The second wave of the COVID-19 pandemic is sweeping through India at a ferocious pace. In recent weeks, the country has registered record-breaking numbers of new coronavirus cases and deaths, and its healthcare system is buckling as hospitals are running out of beds, oxygen, and anti-viral drugs. There are limited data, however, documenting how COVID-19 has affected people with chronic conditions in the country, especially underprivileged urban residents and underserved rural communities. A new study now sheds light on the impact of the pandemic on disparities in chronic disease management in India.
Published in the April 2021 issue of the journal BMC Public Health, the study — “Health, psychosocial, and economic impacts of the COVID-19 pandemic on people with chronic conditions in India” — reveals that people with chronic conditions such as diabetes and hypertension, particularly among poor, rural, and marginalized populations, have experienced difficulties in accessing healthcare and been severely affected both socially and financially by the pandemic.
We spoke with APARC’s Asia Health Policy Program (AHPP) Director and the Center’s Deputy Director Karen Eggleston, who is one of the study’s co-authors, about its underlying research, findings, and policy implications. Watch:
[Sign up for APARC’s newsletters to receive our scholars' latest research updates]
The study is the product of collaboration with a group of scholars including Eggleston’s long-time research partners Dorairaj Prabhakaran of the Centre for Chronic Disease Control and Public Health Foundation of India, M. Venkat Narayan of Emory University, Kavita Singh of the Public Health Foundation of India, and Nikhil Tandon of the All India Institute of Medical Sciences. They have been working with Eggleston on issues related to broader research on innovation for healthy aging in Asia and net value in diabetes management.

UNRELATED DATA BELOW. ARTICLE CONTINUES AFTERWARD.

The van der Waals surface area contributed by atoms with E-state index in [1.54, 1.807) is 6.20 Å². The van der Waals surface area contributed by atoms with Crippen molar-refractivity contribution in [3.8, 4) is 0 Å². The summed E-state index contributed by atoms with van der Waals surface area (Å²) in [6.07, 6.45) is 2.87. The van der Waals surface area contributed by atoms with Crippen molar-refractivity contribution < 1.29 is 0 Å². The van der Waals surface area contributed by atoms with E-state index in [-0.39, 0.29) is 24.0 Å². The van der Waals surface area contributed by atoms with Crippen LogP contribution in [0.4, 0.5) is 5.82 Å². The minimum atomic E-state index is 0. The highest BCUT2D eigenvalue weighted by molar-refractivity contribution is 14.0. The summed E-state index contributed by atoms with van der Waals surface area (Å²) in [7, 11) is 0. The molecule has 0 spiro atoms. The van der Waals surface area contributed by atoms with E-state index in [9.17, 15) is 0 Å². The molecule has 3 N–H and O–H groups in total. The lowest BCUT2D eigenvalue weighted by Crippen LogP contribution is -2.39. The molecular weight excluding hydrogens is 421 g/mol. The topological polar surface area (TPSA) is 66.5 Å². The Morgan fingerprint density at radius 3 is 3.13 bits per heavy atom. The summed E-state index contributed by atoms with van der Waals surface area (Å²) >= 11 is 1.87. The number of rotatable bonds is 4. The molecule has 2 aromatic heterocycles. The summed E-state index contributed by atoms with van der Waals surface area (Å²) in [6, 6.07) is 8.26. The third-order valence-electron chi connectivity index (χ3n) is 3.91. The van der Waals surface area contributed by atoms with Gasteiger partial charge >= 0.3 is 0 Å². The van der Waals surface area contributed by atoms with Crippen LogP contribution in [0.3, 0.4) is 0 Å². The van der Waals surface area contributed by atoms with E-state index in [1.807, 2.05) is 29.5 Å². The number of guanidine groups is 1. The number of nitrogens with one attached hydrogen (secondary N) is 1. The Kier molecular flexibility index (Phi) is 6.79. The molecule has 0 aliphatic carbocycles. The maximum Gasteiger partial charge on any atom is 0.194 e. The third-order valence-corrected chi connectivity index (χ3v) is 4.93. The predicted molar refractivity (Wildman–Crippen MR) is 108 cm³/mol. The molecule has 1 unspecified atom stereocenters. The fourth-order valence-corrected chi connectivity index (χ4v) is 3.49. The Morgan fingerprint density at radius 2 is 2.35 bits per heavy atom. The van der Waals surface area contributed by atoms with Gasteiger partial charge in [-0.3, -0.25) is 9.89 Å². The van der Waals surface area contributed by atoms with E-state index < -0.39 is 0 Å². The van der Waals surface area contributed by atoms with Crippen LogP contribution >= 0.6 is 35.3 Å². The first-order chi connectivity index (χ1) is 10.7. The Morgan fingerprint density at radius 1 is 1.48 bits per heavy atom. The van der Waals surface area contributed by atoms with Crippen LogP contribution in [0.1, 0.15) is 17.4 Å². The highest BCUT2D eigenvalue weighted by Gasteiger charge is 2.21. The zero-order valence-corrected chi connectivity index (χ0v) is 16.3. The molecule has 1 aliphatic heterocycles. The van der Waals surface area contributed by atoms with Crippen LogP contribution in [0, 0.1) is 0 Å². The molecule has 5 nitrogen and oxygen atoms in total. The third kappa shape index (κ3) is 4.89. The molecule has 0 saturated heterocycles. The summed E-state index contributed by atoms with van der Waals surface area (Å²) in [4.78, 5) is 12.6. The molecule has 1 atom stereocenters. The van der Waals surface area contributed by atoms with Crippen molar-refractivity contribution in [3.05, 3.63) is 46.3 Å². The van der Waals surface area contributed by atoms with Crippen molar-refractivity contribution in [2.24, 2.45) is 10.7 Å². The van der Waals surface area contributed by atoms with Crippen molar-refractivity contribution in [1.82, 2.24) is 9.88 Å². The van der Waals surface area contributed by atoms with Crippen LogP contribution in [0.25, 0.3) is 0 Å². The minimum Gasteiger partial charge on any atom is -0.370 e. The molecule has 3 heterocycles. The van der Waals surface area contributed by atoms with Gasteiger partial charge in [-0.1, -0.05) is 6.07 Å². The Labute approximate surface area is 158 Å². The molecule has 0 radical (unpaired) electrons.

In the current research, Eggleston and her collaborators studied adult participants with one or more chronic conditions (hypertension, diabetes, cardiovascular disease, or chronic kidney disease) from two large existing cohorts — the Centre for Cardiometabolic Risk Reduction in South Asia, CARRS, and the India-UDAY comprehensive program of diabetes and hypertension prevention and management — in four sites (Delhi, Chennai, Haryana, and Vizag). The strength of the research lies in its empirical mixed-methods study design, which combines a quantitative survey and qualitative interviews, and its focus on people with chronic conditions from both urban and rural populations. It is the first such study from a populous country like India.
“We thought we could try to provide some insight for policymakers, caregivers, and others by looking at these same individuals that we already know something about,” says Eggleston, “so that we could follow up and see how the pandemic was impacting them.”
The results show that COVID-19-related restrictions implemented to control the pandemic had unforeseen adverse impacts on the health status, access to treatment, and achievement of care goals among people with chronic conditions in India. People with diabetes and hypertension were worst affected due to their difficulty in accessing health care and experienced worsening symptoms during the lockdowns, which might lead to poor health outcomes and avoidable micro- and macrovascular complications.